SHIMMER Sensing Validation
The operation of the SHIMMER baseboard and daughterboards has been tested through a number of validation processes to determine the accuracy of the boards' function and their usefulness for biomedical-oriented research applications.
Electrocardiography (ECG) Validation
A number of tests were carried out to validate the SHIMMER ECG daughterboard as a valid tool for acquiring ambulatory ECG. The tests consisted of validating the ECG amplifier and ADC performance by using calibrated input signals and a resting ECG from a healthy subject in normal sinus rhythm. Simulated ECG signals as well as an ECG recording from a healthy non-resting subject were used to validate the performance SHIMMER ECG daughterboard for use in ambulatory monitoring. Figures 6 and 7 show a 1mV QRS amplitude (60 BPM) waveform generated by the Fluke MPS450 Patient Simulator captured by a SHIMMER ECG and a MAC 3500 ECG Analysis System (GE Medical Systems). The plotted waveform (Figure 6) was recognizable by a clinician as Normal Sinus Rhythm. Figure 7 shows the MAC 3500 ECG Analysis ECG System waveforms for comparative signal quality purposes. Visual examination of the waveforms indicate that they compare well.
QRS Detection of Normal Sinus Rhythm for a Non-resting Healthy Subject
A 5.9 minute ECG recording containing 503 heart beats from a non-resting healthy subject during a moderate walk was captured by the SHIMMER ECG and also captured by a Medilog Holter monitoring system. The R-R intervals and instantaneous heart rate (HR) identified by using the Medilog Holter ECG monitor software were compared against the R-R intervals calculated by using previously reported QRS detection and R-R interval correction algorithms [61, 62]. Each automatically detected QRS point on the SHIMMER ECG was manually verified to ensure correct detection by using the QRS detection algorithm.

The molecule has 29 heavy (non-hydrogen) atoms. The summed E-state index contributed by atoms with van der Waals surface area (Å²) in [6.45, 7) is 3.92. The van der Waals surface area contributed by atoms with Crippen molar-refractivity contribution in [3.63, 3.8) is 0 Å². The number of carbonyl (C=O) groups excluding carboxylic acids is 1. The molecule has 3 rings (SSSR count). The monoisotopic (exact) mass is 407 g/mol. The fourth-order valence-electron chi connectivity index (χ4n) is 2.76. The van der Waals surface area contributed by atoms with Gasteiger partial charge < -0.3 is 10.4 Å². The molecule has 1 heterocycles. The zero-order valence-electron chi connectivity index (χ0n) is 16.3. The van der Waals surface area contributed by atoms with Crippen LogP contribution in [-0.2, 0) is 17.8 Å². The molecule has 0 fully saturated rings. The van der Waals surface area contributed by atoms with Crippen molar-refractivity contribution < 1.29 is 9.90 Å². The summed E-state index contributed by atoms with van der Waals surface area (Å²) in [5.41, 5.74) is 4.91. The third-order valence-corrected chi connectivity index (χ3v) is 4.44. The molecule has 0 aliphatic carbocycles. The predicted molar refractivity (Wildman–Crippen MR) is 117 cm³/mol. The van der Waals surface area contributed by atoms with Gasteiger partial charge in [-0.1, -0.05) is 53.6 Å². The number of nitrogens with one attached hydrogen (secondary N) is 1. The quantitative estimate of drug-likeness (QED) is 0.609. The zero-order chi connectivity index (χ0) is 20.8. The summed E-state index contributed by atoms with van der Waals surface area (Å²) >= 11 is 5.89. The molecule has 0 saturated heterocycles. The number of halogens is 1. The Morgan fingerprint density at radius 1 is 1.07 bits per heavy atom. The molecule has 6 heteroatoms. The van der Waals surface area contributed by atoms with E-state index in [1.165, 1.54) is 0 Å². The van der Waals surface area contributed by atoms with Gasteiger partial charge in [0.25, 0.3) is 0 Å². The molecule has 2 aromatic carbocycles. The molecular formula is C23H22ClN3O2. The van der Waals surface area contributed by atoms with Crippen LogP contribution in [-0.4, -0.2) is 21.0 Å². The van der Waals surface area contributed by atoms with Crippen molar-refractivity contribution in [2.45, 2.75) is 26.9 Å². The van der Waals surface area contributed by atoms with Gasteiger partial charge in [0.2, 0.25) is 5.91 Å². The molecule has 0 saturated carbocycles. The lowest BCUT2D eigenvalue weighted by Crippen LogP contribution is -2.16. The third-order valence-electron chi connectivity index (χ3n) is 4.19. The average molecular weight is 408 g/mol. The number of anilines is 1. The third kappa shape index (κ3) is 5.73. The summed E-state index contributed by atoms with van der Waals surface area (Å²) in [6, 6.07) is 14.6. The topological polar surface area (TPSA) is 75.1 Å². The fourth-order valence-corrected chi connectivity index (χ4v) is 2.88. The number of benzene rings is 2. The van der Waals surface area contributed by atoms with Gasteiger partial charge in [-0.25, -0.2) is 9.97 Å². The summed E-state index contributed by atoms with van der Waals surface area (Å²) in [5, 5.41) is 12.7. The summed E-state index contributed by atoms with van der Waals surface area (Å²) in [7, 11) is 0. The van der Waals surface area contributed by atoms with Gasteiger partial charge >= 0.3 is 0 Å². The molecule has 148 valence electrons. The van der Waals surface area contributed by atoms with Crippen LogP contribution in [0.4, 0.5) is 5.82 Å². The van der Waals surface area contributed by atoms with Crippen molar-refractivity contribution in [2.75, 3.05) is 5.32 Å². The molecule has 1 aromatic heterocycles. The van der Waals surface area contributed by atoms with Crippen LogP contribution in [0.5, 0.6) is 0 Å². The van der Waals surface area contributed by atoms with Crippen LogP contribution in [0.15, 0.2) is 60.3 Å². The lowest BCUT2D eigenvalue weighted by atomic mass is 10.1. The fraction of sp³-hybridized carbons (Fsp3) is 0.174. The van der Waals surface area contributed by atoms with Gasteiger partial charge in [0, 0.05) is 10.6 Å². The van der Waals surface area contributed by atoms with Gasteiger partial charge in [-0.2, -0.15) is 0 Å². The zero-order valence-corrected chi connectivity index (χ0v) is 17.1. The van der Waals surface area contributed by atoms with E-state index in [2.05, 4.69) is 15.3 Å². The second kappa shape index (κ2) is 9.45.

The mean R-R interval for the SHIMMER acquired ECG was 0.7049 seconds, while the mean R-R interval for the Medilog acquired ECG was also 0.7049 seconds. The percentage difference between the R-R intervals for each acquisition was calculated on a beat-beat basis. The mean percentage error between the R-R intervals calculated, by using each acquisition, was found to be 0.0192 percent which can be considered negligible. These results indicate that the SHIMMER ECG can be used to acquire ambulatory ECG from resting and non-resting human subjects for research application purposes.
To validate the SHIMMER platform for use in studies of human gait analysis, temporal gait parameters derived from a tri-axial gyroscope on the SHIMMER platform were compared against those acquired simultaneously, by using the codamotion analysis system from Charnwood Dynamics Ltd., UK.
The gait of one normal healthy adult male (age 25) was measured simultaneously by using two SHIMMER sensors placed on each shank and the Cartesian Optoelectronic Dynamic Anthropometer (CODA) motion analysis system. Data were recorded whilst the subject performed multiple over-ground walking and running trials along a 15-meter walkway in a motion analysis laboratory. In all, ten walking trials at a self selected comfortable walking pace and four running trials at a self selected jogging pace were completed. Heel strike and toe-off points were calculated from the medio-lateral angular velocity derived from the gyroscope signal by using an algorithm reported by Salarian et al.  as in Figure 8.
The heel strike and toe-off characteristic points derived from the SHIMMER and CODA systems were used to calculate the three temporal gait parameters listed below:
- Stride time
- Stance time
- Swing time
Results show an intraclass correlation coefficient (ICC(2,k))  greater than 0.85 in stride, swing, and stance times for ten walking trials and four running trials. These results suggest that the SHIMMER platform is a versatile cost-effective tool for use in temporal gait analysis. Full results from this study are reported elsewhere . Previous studies [66, 67] have validated the CODA system as a reliable platform for gait measurements, so these results are very promising.
The SHIMMER galvanic skin response (GSR) sensor contains an internal resistor network that works as a potential divider and provides a voltage that can be converted by the SHIMMER's ADC to a 12-bit value, used to measure external skin resistance. All skin resistance values were calculated in the SHIMMER platform firmware and transmitted to a BioMOBIUS patch for real-time display and persistence to file. The sensor performance was correlated with a commercial Nexus-10 system (Mind Media BV) utilizing a series of known resistors from 10K Ω to 2.2M Ω. SHIMMER GSR demonstrated an average mean percentage error of 2.3 percent versus the commercial Nexus-10 that had an average mean error of 4.1 percent.